Cookies help us deliver our Services. By using our Services, you agree to our use of cookies. Learn More.

How Ian Fleming Really Felt When Sean Connery Was Cast As James Bond

James Bond was arguably the late Sir Sean Connery's most famous role, and according to user polls referenced by BBC, Connery was also the most beloved of all the actors who portrayed the character on screen. That's a big deal since many of the Bond actors are big names in their own right. Connery's name was first tied to Bond when he originated the role in Dr. No in 1962, and the 007 legacy has followed him until his death on October 31, 2020. In total, Connery starred in seven James Bond movies before passing on the character to Roger Moore after Diamonds Are Forever. Connery would come back to 007 only once more at the age of 52 to star in Never Say Never Again, which exists outside the official James Bond canon.

Before James Bond had a movie universe, the character was found between the pages of author Ian Fleming's novels. By the time the first of the Bond films, Dr. No, was ready to pick its star, Fleming had already written nearly ten 007 novels and was intimately connected to the character. He had an idea for a leading man, and Connery was not it.

Ian Fleming wasn't much of a Sean Connery fan at first

Fleming's picks for Bond started with David Niven. He had been acting for nearly 20 years, and had the look and feel that Fleming was going for. According to Richard Maibaum, the screenwriter known for adapting Fleming's novels for film, the author "thought David Niven would have made a great James Bond, but David Niven wasn't all that physical" (via Vanity Fair). Ultimately, Niven turned the part down because he thought he was too old to embody the charismatic spy, according to Express UK. Fleming would eventually get his wish, as Niven did play Bond ... for a grand total of one movie: 1967's Casino Royale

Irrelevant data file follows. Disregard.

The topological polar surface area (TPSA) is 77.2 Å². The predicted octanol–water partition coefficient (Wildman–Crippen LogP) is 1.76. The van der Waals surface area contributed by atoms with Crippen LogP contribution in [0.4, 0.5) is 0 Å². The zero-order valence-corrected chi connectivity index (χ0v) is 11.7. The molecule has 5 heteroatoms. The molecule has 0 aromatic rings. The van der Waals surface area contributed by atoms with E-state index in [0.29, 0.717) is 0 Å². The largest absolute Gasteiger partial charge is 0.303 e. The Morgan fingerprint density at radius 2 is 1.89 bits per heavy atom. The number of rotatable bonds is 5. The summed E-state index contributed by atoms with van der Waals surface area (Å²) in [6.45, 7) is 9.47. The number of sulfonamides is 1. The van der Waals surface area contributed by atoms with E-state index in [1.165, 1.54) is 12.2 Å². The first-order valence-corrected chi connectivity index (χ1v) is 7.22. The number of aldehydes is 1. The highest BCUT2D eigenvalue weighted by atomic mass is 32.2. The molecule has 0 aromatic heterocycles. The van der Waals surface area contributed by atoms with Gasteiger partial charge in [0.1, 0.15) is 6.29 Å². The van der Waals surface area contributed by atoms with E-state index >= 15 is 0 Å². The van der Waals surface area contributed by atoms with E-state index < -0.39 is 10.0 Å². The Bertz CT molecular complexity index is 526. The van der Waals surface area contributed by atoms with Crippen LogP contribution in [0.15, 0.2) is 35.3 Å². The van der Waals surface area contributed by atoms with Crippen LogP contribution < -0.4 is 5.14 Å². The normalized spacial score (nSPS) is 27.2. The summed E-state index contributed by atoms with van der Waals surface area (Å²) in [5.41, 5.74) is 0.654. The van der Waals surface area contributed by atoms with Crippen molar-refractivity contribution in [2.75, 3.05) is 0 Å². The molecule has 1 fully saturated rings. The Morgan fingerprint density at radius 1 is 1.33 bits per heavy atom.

As for Connery, well, Fleming didn't consider him such an ideal choice as Niven. As part of the James Bond Special for The South Bank Show, released in 2008, Connery opened up about Fleming's not-so-nice feelings regarding him playing the secret agent. 

"I never got introduced to Fleming until I was well into the movie, but I know he was not that happy with me as a choice," the late actor shared. "He called me, or told somebody, that I was an overdeveloped stunt man." It should be said that Connery then noted Fleming never said such things to his face.

Sean Connery grew on the novelist

Lucky for James Bond fans everywhere, Fleming would get over his negative feelings for Connery. For one, he was already hired for the role and the production was underway by the time author and actor met. Fleming would become enough of a Connery fan — after he hit the Dr. No performance out of the park — to write details into future James Bond novels that hinted at the actor, including giving the secret agent a partial Scottish heritage. People were going to envision Connery when they read the novels anyway — better to explain why 007 spoke with Connery's unique accent than leave fans wondering.

As it turns out, Connery would grow to like Fleming himself. "His company was very good for a limited time for me," Connery shared during The South Bank Show's James Bond Special. Still, the late actor did say that Fleming was "a real snob," which could definitely explain a thing or two.